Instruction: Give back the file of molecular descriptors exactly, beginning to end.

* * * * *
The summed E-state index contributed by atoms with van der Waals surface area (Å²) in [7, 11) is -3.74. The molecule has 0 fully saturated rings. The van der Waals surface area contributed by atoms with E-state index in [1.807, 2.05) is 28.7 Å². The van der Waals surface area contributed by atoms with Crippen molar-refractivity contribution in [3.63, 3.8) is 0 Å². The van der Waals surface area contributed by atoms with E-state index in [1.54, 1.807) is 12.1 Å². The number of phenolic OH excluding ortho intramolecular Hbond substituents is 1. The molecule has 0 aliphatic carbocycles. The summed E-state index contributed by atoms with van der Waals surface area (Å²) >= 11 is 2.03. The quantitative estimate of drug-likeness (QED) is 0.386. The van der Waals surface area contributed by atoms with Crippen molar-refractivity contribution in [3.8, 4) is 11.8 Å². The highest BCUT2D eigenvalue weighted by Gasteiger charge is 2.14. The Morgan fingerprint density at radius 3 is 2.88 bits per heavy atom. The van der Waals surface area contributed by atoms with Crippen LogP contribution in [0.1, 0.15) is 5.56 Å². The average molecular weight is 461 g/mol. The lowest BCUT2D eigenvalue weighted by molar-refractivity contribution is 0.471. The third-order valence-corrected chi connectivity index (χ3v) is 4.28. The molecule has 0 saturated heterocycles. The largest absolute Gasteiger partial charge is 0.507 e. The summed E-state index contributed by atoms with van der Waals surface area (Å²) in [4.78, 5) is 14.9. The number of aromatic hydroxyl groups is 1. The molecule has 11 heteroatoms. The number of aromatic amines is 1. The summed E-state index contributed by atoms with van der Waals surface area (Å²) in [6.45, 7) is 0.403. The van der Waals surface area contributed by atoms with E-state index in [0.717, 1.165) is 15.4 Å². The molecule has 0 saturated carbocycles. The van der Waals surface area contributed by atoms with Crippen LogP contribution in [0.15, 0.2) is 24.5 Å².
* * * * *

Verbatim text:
The summed E-state index contributed by atoms with van der Waals surface area (Å²) in [7, 11) is -3.74. The molecule has 0 fully saturated rings. The van der Waals surface area contributed by atoms with E-state index in [1.807, 2.05) is 28.7 Å². The van der Waals surface area contributed by atoms with Crippen molar-refractivity contribution in [3.63, 3.8) is 0 Å². The van der Waals surface area contributed by atoms with E-state index in [1.54, 1.807) is 12.1 Å². The number of phenolic OH excluding ortho intramolecular Hbond substituents is 1. The molecule has 0 aliphatic carbocycles. The summed E-state index contributed by atoms with van der Waals surface area (Å²) >= 11 is 2.03. The quantitative estimate of drug-likeness (QED) is 0.386. The van der Waals surface area contributed by atoms with Crippen molar-refractivity contribution in [3.8, 4) is 11.8 Å². The highest BCUT2D eigenvalue weighted by Gasteiger charge is 2.14. The Morgan fingerprint density at radius 3 is 2.88 bits per heavy atom. The van der Waals surface area contributed by atoms with Crippen LogP contribution in [0.1, 0.15) is 5.56 Å². The average molecular weight is 461 g/mol. The lowest BCUT2D eigenvalue weighted by molar-refractivity contribution is 0.471. The third-order valence-corrected chi connectivity index (χ3v) is 4.28. The molecule has 0 saturated heterocycles. The largest absolute Gasteiger partial charge is 0.507 e. The summed E-state index contributed by atoms with van der Waals surface area (Å²) in [4.78, 5) is 14.9. The number of aromatic hydroxyl groups is 1. The molecule has 11 heteroatoms. The number of aromatic amines is 1. The summed E-state index contributed by atoms with van der Waals surface area (Å²) in [6.45, 7) is 0.403. The van der Waals surface area contributed by atoms with E-state index in [0.717, 1.165) is 15.4 Å². The molecule has 0 saturated carbocycles. The van der Waals surface area contributed by atoms with Crippen LogP contribution in [0.15, 0.2) is 24.5 Å².